Etymology
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regeneration (n.)

mid-14c., regeneracioun, "act of regenerating or producing anew," originally spiritual, also of the Resurrection, from Old French regeneracion (Modern French regénération) and directly from Late Latin regenerationem (nominative regeneratio) "a being born again," noun of action from past participle stem of Latin regenerare "make over, generate again," from re- "again" (see re-) + generare "bring forth, beget, produce," from genus "race, kind" (from PIE root *gene- "give birth, beget," with derivatives referring to procreation and familial and tribal groups).

Originally theological, "radical spiritual change in an individual accomplished by the action of God;" of animal tissue, "power or process of growing again," early 15c.; of forests, 1888.

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regenerate (v.)

"generate or produce anew," 1550s, a back-formation from regeneration or else from Latin regeneratus, past participle of regenerare "bring forth again" (see regeneration). Originally theological, "cause to be born again, cause to become a Christian;" of body parts from 1590s. Related: Regenerated; regenerating; regenerable. Replaced earlier regeneren (c. 1400), from Old French regenerer.

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regenerate (adj.)

"reborn, reproduced, restored," mid-15c., from Latin regeneratus, past participle of regenerare "bring forth again" (see regeneration). Especially in theology, "changed from a natural to a spiritual state."

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regenerative (adj.)

late 14c., regeneratif, of a medicine "having the power to cause flesh to grow again," from Old French regeneratif or directly from Medieval Latin regenerativus "producing regeneration," from regeneratus, past participle of Latin regenerare "bring forth again" (see regeneration). In a spiritual sense from early 15c.

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rebirth (n.)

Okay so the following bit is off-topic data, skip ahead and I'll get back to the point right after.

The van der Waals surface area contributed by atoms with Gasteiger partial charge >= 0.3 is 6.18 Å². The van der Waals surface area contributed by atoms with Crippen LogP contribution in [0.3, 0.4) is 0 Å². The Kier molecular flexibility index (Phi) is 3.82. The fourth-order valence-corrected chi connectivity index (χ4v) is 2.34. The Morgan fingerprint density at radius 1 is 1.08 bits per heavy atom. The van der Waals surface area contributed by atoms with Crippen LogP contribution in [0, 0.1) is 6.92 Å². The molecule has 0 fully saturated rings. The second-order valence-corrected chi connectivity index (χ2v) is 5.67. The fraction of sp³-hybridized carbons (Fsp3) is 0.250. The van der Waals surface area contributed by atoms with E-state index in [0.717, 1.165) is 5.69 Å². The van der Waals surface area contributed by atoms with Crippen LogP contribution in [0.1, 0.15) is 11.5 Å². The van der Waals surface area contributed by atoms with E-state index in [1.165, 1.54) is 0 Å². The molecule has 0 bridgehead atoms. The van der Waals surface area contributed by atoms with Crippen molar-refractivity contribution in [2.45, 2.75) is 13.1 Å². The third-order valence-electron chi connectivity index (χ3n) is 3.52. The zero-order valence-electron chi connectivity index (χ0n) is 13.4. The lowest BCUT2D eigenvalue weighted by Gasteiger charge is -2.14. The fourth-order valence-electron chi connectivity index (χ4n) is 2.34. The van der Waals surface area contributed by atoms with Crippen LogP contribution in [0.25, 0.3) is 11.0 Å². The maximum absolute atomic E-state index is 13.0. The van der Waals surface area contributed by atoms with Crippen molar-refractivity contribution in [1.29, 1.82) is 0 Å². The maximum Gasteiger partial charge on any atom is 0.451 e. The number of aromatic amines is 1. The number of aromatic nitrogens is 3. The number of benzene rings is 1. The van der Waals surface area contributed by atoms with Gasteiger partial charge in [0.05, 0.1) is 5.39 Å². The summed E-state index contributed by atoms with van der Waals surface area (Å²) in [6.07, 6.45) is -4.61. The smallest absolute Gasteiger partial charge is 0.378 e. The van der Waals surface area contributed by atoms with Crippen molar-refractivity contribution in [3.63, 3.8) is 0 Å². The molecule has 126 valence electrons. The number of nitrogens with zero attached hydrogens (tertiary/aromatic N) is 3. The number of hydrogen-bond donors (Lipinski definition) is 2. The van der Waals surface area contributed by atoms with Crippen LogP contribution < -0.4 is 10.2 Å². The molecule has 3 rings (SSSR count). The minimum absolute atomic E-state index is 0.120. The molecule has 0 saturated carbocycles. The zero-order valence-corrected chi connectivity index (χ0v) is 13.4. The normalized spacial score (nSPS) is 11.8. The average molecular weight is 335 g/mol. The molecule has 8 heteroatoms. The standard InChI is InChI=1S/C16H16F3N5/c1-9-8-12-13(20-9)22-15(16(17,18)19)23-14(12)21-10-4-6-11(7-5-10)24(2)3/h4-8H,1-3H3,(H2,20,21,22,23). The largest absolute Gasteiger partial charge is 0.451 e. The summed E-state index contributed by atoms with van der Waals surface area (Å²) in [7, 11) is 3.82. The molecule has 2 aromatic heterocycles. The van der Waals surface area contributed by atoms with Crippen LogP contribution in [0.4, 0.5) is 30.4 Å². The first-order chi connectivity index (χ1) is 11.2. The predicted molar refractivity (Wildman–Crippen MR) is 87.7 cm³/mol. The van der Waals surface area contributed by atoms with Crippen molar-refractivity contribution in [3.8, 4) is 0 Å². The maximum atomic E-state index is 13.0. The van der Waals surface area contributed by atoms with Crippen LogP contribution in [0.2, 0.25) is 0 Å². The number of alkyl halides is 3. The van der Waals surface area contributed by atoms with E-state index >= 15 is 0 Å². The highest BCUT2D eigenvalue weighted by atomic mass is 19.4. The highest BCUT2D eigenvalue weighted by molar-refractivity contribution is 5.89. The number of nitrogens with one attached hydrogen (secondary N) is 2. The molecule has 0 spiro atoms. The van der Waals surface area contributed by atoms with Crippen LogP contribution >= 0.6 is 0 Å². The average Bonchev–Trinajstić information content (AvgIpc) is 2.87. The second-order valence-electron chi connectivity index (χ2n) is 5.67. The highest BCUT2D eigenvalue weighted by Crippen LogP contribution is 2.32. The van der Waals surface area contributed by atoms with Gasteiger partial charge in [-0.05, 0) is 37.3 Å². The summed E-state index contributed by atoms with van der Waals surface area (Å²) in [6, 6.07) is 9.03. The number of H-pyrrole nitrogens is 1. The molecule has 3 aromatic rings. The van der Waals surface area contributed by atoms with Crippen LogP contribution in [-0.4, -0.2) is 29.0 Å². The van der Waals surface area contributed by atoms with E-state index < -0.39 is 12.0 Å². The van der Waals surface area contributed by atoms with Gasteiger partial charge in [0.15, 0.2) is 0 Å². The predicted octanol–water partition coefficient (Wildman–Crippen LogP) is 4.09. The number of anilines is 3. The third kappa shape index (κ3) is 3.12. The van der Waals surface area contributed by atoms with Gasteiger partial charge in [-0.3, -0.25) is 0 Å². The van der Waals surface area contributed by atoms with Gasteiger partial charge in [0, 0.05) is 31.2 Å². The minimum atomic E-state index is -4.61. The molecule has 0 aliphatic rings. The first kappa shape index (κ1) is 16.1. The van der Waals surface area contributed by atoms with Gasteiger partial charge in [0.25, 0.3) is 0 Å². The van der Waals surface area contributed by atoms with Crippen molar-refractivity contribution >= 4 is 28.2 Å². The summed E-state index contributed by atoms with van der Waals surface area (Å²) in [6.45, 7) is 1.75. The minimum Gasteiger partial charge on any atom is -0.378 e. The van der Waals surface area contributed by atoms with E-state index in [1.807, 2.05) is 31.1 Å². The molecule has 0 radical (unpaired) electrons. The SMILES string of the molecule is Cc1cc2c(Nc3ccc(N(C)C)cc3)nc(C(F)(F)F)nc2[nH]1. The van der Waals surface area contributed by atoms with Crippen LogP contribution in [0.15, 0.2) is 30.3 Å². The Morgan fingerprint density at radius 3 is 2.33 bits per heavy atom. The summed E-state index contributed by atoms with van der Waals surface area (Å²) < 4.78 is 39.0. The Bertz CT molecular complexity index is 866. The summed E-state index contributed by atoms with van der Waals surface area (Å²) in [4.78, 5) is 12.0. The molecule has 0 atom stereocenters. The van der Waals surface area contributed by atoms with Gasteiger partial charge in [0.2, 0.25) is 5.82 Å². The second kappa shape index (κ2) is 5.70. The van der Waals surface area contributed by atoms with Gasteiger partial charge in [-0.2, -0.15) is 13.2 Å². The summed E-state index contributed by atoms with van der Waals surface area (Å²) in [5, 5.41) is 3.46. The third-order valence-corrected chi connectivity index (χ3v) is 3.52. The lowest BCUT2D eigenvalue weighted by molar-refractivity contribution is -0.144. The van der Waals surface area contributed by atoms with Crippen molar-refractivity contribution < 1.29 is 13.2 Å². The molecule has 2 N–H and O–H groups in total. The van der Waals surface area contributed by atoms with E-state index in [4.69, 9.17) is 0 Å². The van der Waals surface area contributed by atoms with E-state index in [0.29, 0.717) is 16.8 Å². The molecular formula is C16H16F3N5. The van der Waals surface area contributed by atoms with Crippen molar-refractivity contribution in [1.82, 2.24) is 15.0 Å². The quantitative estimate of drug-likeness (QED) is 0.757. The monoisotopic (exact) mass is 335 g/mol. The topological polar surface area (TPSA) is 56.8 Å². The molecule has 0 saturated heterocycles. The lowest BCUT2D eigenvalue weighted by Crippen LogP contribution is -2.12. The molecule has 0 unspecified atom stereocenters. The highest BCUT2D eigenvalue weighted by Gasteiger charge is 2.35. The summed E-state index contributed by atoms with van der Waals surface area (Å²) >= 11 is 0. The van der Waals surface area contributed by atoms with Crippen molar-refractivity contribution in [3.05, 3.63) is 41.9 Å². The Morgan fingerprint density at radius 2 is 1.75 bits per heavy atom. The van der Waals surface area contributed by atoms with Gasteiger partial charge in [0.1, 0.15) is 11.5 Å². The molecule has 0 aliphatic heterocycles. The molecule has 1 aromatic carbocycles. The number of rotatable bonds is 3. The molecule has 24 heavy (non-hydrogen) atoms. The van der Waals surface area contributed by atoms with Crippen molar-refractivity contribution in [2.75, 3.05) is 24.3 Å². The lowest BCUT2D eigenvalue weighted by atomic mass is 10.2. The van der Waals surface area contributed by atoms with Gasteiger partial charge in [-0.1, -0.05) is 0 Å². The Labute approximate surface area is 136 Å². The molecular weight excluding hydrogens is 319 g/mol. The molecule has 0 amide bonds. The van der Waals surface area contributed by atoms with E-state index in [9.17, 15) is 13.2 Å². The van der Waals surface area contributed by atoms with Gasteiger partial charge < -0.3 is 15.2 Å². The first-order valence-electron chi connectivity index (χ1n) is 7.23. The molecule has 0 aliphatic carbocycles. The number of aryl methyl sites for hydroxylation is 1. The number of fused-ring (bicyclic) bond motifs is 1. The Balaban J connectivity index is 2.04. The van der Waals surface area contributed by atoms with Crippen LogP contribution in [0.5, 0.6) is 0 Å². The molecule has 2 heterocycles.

1812, "reincarnation, repeated birth into temporal existence;" 1833, "renewed life or activity, reanimation, regeneration," from re- "back, again" + birth (n.).

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synergism (n.)

1650s, "theological doctrine that human will cooperates with divine grace in regeneration" (implying that the fall did not cost the soul all inclination toward holiness), from Modern Latin synergismus, from Greek synergos "working together" (see synergy). Used in non-theological sense "a working together, cooperation" by 1910 (first of medicines).

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recreation (n.)

late 14c., recreacioun, "refreshment or curing of a person, refreshment by eating," from Old French recreacion (13c.), from Latin recreationem (nominative recreatio) "recovery from illness," noun of action from past participle stem of recreare "to refresh, restore, make anew, revive, invigorate," from re- "again" (see re-) + creare "create" (from PIE root *ker- (2) "to grow"). Meaning "refresh oneself by some amusement" is first recorded c. 1400.

A verb recreate "to refresh by physical influence after exertion" is attested from 15c. and was used by Lyly, Pope, Steele, and Harriet Martineau, but it did not take, probably to avoid confusion to the eye with the recreate (re-create) that means "create anew." Hence also recreation (re-creation) "a new creation, regeneration" (early 15c.); "act of creating anew" (1520s).

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